The statistical analysis was performed using SAS software (v 9.2; SAS Institute, Cary, North Carolina, USA). Differences were considered statistically significant when P values were less than 0.05.
The preoperative and 1-month postoperative patient data are summarized in Table 1 . Postoperative vaulting, ACD, and pupil sizes of the eyes implanted with V4c and V4 ICLs under photopic and mesopic conditions are demonstrated in Table 2 .
|V4c ICL||V4 ICL|
|Age, years||25.09 ± 4.08 (20 to 33)||28.72 ± 6.21 (20 to 45)||<0.001|
|Sex (% women)||71.1||71.4||0.973|
|Laterality (% right eye)||53.6||51.9||0.857|
|Refractive errors (D)|
|Spherical||−8.80 ± 2.11 (−12.50 to −2.37)||−8.56 ± 2.29 (−15.62 to −3.75)||0.575|
|Cylindrical||−1.49 ± 0.77 (−3.75 to 0)||−1.50 ± 1.06 (−4.12 to 0)||0.953|
|Spherical equivalent||−9.54 ± 2.19 (−13.38 to −4.00)||−9.31 ± 2.33 (−15.87 to −4.31)||0.586|
|Flat K||42.99 ± 1.19 (40.25 to 44.75)||43.41 ± 1.43 (40.25 to 47.00)||0.098|
|Steep K||44.75 ± 1.24 (41.75 to 47.50)||45.13 ± 1.57 (41.25 to 48.50)||0.164|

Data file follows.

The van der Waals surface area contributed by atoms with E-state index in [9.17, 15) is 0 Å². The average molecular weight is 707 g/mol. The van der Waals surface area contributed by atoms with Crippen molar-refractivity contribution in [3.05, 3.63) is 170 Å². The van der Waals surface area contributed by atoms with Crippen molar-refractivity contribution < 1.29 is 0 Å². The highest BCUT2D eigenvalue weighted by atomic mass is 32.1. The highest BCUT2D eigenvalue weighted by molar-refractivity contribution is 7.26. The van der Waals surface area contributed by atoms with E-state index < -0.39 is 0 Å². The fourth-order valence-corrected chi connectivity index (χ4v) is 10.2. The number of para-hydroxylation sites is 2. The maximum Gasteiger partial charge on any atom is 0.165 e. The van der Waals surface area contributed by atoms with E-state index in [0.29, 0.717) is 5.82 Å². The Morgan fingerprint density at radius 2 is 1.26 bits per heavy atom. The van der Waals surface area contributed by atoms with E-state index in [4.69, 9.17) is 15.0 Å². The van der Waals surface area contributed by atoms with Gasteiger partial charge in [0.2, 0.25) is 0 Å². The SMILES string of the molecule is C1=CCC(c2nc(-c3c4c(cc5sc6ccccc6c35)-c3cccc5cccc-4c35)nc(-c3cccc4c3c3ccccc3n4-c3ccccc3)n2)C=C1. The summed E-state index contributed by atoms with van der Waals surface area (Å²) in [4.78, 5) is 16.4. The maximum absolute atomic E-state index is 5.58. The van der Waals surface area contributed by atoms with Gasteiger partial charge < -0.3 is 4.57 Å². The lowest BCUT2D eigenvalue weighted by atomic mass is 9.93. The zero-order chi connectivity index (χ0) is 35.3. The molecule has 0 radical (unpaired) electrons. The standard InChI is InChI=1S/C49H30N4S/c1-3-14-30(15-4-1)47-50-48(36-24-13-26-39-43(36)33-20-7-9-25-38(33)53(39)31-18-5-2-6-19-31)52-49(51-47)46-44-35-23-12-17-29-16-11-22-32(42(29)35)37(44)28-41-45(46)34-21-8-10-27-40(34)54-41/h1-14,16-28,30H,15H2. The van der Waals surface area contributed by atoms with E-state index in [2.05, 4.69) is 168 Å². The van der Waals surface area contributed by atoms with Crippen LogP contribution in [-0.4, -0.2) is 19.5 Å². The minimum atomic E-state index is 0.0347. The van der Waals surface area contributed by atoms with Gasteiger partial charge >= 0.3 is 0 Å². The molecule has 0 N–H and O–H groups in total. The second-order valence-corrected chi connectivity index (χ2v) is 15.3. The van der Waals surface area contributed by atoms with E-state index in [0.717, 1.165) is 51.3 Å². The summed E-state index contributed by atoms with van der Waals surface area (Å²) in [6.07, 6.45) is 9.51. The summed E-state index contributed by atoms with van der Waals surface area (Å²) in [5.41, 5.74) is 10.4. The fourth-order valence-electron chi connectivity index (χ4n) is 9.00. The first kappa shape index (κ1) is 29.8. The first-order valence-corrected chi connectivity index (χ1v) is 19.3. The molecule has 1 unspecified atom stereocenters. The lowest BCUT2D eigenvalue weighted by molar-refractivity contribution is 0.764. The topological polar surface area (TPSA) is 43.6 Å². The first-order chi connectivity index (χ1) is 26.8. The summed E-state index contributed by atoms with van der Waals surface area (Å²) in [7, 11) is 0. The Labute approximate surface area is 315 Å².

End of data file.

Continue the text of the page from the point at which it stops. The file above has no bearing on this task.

|Mean K||43.87 ± 1.16 (41.00 to 45.50)||44.27 ± 1.45 (40.75 to 47.63)||0.116|
|Axial length (mm)||27.09 ± 1.10 (24.80 to 29.50)||26.84 ± 1.41 (24.43 to 30.54)||0.311|
|WTW diameter (mm)||11.38 ± 0.30 (10.86 to 12.04)||11.44 ± 0.34 (10.63 to 11.99)||0.397|
|Preoperative pupil size (mm)||6.92 ± 0.71 (4.30 to 8.30)||6.67 ± 0.64 (5.40 to 8.50)||0.053|
|Preoperative ACD (mm)||3.23 ± 0.19 (2.86 to 3.64)||3.21 ± 0.24 (2.86 to 3.85)||0.568|
|Preoperative IOP (mm Hg)||14.91 ± 2.38 (10 to 22)||14.15 ± 1.99 (10 to 20)||0.072|
|Preoperative CCT||509.75 ± 35.68 (416 to 595)||498.70 ± 33.81 (410 to 560)||0.099|
|Postoperative ACV||205.91 ± 22.72 (154 to 247)||197.04 ± 27.47 (138 to 260)||0.067|
|Characteristics||V4c ICL||V4 ICL|
|ICL Vaulting (μM)|
|Mean ± SD||399.5 ± 151.9||547.0 ± 173.1||428.3 ± 221.9||516.5 ± 223.7|
|Range||110 to 960||210 to 1060||60 to 1090||130 to 1230|
|Δ (Mean/SD/range)||147.5 ± 59.4 (60 to 370)||88.2 ± 54.9 (0 to 230)|
|Mean ± SD||3.16 ± 0.19||3.16 ± 0.19||3.14 ± 0.20||3.13 ± 0.21|
|Range||2.74 to 3.60||2.67 to 3.58||2.88 to 3.76||2.84 to 3.72|
|Δ (Mean/SD/range)||−0.001 ± 0.038 (−0.08 to 0.08)||−0.003 ± 0.049 (−0.10 to 0.14)|
|Pupil size (mm)|
|Mean ± SD||3.01 ± 0.55||5.33 ± 0.94||3.24 ± 0.72||5.44 ± 0.76|
|Range||2.12 to 4.32||2.97 to 7.02||2.08 to 5.25||3.35 to 6.89|
|Δ (Mean/SD/range)||2.32 ± 0.73 (0.43 to 3.88)||2.20 ± 0.72 (0.13 to 3.55)|